A collection fit for a farmRhonda Rademacher likes chickens. She really, really likes chickens. She used to keep some chickens outside her Castle Rock home, but eventually, let those go. When she picked up a white glass chicken with paint peeling from it at an auction 10 years ago, though, Rademacher stumbled onto a new hobby.
By: Nathan Hansen, The Farmington Independent
Rhonda Rademacher likes chickens. She really, really likes chickens.
She used to keep some chickens outside her Castle Rock home, but eventually, let those go. When she picked up a white glass chicken with paint peeling from it at an auction 10 years ago, though, Rademacher stumbled onto a new hobby.
It was a white rooster, a figurine-turned-dish of some sort. The rooster’s head and upper body were a separate piece from a basket-looking base. Both pieces were elaborately etched. The rooster’s comb and waddle at one point had been painted red, the beak painted yellow.
Rademacher didn’t really know what she had found. She just thought the piece looked kind of neat. She took it home, she cleaned it up. And then she turned to the Internet, where she started digging into the piece’s history.
It turned out she had stumbled across a piece of milk glass. The piece she bought was produced in the 1890s. Intrigued, Rademacher looked for more milk glass chickens. She also learned what milk glass was, its history and so on. And then she was hooked.
“You’ve probably seen it a hundred times and didn’t know what you were looking at,” Rademacher said of milk glass. “Some people collect bowls and dishes, but milk glass can be anything from buttons to jewelry, too. It’s a lot of strange stuff.”
Milk glass is a thick, opaque glass. It comes in many colors, though most often white, green or blue. It was, Rademacher said, the “poor man’s glass” of its time, because it was cheap for glassmakers to make.
Years ago, glass makers produced just about anything and everything in milk glass. There were chicken figurines, toothpick holders, salt and pepper shakers, plates and lamps. Some pieces were sold, but a lot of times, Rademacher said, smaller pieces would be included in boxes of other products like laundry detergent, kind of like a toy in the bottom of a cereal box. There are hundreds of pieces of milk glass-based jewelry out there, serving platters, goblets and candlesticks. The possibilities were endless.
Most of the glassmakers in the United States were along the east coast because that’s where the early settlers landed, and that’s as far as early gas lines ran, Rademacher said. However, the nature of the business often meant many glassmakers lost parts or all of their buildings to fire.
“There are very few glassmakers in the United States left,” she said. “There just are not a lot left out there.”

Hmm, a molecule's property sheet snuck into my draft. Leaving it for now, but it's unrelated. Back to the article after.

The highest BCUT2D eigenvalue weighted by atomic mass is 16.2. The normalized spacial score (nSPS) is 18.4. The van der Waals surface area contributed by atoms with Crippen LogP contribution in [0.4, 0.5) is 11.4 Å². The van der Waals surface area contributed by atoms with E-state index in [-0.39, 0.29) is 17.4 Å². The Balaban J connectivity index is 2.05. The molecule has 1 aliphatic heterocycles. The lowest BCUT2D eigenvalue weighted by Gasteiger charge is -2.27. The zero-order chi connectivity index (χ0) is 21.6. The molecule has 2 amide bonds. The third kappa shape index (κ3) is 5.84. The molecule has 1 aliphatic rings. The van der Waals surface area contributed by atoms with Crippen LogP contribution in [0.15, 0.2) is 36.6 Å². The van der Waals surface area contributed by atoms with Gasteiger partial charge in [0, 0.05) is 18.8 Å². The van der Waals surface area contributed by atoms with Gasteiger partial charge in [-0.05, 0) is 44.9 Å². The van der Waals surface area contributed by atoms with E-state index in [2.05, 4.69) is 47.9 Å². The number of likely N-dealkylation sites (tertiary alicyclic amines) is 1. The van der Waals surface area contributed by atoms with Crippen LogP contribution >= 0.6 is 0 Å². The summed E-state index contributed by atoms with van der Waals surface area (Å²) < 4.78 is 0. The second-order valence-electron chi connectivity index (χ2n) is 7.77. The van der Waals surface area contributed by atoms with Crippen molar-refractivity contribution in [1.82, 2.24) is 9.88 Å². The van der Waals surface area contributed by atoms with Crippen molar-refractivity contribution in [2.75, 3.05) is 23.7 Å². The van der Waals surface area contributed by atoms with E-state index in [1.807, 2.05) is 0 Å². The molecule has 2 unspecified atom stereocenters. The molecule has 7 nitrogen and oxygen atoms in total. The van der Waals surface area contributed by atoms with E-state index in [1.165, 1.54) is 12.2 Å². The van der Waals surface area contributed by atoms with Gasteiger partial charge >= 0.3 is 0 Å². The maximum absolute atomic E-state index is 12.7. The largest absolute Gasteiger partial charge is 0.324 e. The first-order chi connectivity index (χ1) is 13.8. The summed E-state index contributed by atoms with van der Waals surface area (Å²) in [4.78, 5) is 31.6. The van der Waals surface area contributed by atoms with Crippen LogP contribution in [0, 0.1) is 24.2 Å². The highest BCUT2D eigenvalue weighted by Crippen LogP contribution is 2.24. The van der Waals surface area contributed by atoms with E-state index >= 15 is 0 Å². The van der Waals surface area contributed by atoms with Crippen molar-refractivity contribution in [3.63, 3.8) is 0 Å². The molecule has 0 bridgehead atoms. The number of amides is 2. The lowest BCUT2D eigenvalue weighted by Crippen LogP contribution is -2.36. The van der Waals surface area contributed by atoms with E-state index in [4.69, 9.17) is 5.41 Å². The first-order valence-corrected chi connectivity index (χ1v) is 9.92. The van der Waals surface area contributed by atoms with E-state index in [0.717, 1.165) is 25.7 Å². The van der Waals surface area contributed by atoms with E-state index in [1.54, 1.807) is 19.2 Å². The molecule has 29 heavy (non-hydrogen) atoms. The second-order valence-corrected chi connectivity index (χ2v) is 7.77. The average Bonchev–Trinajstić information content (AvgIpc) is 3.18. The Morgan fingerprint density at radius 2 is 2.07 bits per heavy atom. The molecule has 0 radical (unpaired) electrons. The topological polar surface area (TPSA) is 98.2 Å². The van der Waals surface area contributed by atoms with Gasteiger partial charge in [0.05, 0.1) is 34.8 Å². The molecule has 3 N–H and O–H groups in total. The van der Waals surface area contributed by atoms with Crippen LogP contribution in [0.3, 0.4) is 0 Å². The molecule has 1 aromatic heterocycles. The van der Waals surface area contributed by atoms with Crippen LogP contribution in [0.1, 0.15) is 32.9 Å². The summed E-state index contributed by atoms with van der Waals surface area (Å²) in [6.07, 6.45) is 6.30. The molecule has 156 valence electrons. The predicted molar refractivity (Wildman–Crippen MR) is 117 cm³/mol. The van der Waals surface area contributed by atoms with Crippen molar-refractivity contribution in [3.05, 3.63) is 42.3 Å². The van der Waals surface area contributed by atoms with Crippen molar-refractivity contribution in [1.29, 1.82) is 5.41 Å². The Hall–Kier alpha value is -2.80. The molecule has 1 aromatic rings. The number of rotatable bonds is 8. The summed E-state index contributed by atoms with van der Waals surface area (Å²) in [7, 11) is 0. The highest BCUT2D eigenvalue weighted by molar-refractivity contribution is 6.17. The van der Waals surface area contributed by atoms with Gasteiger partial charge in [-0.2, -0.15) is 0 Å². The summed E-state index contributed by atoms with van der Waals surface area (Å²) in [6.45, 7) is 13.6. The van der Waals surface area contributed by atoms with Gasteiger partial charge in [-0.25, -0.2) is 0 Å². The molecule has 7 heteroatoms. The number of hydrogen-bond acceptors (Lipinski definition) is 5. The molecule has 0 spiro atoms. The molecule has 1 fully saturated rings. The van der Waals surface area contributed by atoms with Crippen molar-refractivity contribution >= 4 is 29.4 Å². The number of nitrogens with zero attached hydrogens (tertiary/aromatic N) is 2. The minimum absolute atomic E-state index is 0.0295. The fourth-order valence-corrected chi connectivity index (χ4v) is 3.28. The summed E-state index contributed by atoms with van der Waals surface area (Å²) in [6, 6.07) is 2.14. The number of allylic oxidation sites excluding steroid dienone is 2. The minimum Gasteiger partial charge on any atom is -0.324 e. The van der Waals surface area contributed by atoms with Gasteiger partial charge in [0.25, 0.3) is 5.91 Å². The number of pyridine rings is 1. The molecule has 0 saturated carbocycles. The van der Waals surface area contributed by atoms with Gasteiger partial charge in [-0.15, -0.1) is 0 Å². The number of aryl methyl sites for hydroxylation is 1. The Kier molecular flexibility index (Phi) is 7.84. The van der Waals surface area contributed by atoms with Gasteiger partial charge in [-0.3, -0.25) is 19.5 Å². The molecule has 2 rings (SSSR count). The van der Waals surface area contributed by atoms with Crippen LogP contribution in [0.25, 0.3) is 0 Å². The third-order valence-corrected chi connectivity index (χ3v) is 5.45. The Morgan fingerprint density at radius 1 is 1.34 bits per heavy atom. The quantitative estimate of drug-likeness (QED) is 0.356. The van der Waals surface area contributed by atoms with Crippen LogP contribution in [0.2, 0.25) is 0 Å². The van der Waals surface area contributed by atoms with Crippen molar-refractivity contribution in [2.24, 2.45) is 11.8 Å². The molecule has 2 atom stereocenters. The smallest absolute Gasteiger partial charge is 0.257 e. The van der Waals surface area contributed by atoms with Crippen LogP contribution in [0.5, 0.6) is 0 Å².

Somewhere along the way, Rademacher got hooked on the milk glass chickens. But, it turns out, there are not a whole lot of people around with whom she could share her interests. One day, she stumbled across the National Milk Glass Collectors Society, and there she found lots of people to talk with, if only – at first – by Internet or telephone.
Again, one thing led to another. Before long she learned about the NMGCS annual conventions. Pretty soon she and her husband were on their way to check out a convention. There was a trade show, classes and lots of chances to have questions answered.
A massive collection
Ten years has come and gone since Rademacher picked up her first milk glass rooster. And in that time, her collection has taken over a good portion of her home.
It seems one chicken has spurred several collections. Her milk glass collection is the biggest, with about 800 pieces. While a good portion of her collection are the chicken and rooster covered dishes, she’s got covered dishes galore, some with rabbits or frogs or lions on them. She’s got some covered dishes with a lace-like design on the edges, she’s got plates and covered candy dishes. She has plates that have been painted, and two-globed oil lamps.
But then there are the chickens.
Somewhere along the way, she started to accumulate extra glass covered dishes – pretty much all with the chicken or rooster pattern on them. Those stand, for the most part, in a separate display case. There’s about 600 glass chickens in her collection.
But then, there’s the chicken wall hangings, chicken serving pieces, chicken towels and other little pieces that decorate her home. Of those, there is no real number.
“I like chickens,” Rademacher said by way of explanation.
Of course, as so often happens when one starts a collection, friends and family started to contribute pieces through gifts, too. Rademacher usually brings home a couple totes full of new pieces from the NMGCS conventions, too, but most of her pieces still come from auctions, both live and online.
“Auctions are what got me into trouble to start with,” she said.
Over time, Rademacher has become more involved in the National Milk Glass Collectors Society. She currently serves as the organization’s treasurer.